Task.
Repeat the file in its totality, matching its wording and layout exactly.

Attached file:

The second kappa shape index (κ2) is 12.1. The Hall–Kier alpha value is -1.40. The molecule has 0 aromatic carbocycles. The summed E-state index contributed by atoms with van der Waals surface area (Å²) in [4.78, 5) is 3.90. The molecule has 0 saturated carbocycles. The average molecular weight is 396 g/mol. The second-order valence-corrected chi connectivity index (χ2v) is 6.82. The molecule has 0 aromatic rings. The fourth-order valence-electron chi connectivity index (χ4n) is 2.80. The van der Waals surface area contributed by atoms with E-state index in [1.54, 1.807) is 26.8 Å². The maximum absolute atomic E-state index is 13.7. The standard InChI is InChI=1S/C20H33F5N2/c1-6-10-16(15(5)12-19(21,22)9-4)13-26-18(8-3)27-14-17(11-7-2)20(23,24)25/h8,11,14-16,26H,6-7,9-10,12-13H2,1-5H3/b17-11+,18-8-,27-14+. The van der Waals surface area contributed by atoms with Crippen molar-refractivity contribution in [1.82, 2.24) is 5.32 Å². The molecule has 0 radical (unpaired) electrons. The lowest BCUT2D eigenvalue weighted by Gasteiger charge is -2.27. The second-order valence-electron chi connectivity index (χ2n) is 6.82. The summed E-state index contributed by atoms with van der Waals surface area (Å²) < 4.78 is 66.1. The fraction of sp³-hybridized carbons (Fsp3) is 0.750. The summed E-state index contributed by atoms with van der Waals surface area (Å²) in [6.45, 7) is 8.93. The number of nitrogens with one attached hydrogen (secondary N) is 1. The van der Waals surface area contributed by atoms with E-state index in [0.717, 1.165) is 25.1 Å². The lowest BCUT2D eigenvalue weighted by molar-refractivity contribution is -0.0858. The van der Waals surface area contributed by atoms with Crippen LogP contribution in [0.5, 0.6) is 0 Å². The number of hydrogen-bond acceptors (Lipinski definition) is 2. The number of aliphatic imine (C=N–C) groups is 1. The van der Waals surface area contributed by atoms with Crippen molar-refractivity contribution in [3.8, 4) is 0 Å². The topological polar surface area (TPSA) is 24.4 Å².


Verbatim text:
The second kappa shape index (κ2) is 12.1. The Hall–Kier alpha value is -1.40. The molecule has 0 aromatic carbocycles. The summed E-state index contributed by atoms with van der Waals surface area (Å²) in [4.78, 5) is 3.90. The molecule has 0 saturated carbocycles. The average molecular weight is 396 g/mol. The second-order valence-corrected chi connectivity index (χ2v) is 6.82. The molecule has 0 aromatic rings. The fourth-order valence-electron chi connectivity index (χ4n) is 2.80. The van der Waals surface area contributed by atoms with E-state index in [1.54, 1.807) is 26.8 Å². The maximum absolute atomic E-state index is 13.7. The standard InChI is InChI=1S/C20H33F5N2/c1-6-10-16(15(5)12-19(21,22)9-4)13-26-18(8-3)27-14-17(11-7-2)20(23,24)25/h8,11,14-16,26H,6-7,9-10,12-13H2,1-5H3/b17-11+,18-8-,27-14+. The van der Waals surface area contributed by atoms with Crippen molar-refractivity contribution in [1.82, 2.24) is 5.32 Å². The molecule has 0 radical (unpaired) electrons. The lowest BCUT2D eigenvalue weighted by Gasteiger charge is -2.27. The second-order valence-electron chi connectivity index (χ2n) is 6.82. The summed E-state index contributed by atoms with van der Waals surface area (Å²) < 4.78 is 66.1. The fraction of sp³-hybridized carbons (Fsp3) is 0.750. The summed E-state index contributed by atoms with van der Waals surface area (Å²) in [6.45, 7) is 8.93. The number of nitrogens with one attached hydrogen (secondary N) is 1. The van der Waals surface area contributed by atoms with E-state index in [0.717, 1.165) is 25.1 Å². The lowest BCUT2D eigenvalue weighted by molar-refractivity contribution is -0.0858. The van der Waals surface area contributed by atoms with Crippen LogP contribution in [0.5, 0.6) is 0 Å². The number of hydrogen-bond acceptors (Lipinski definition) is 2. The number of aliphatic imine (C=N–C) groups is 1. The van der Waals surface area contributed by atoms with Crippen molar-refractivity contribution in [3.8, 4) is 0 Å². The topological polar surface area (TPSA) is 24.4 Å².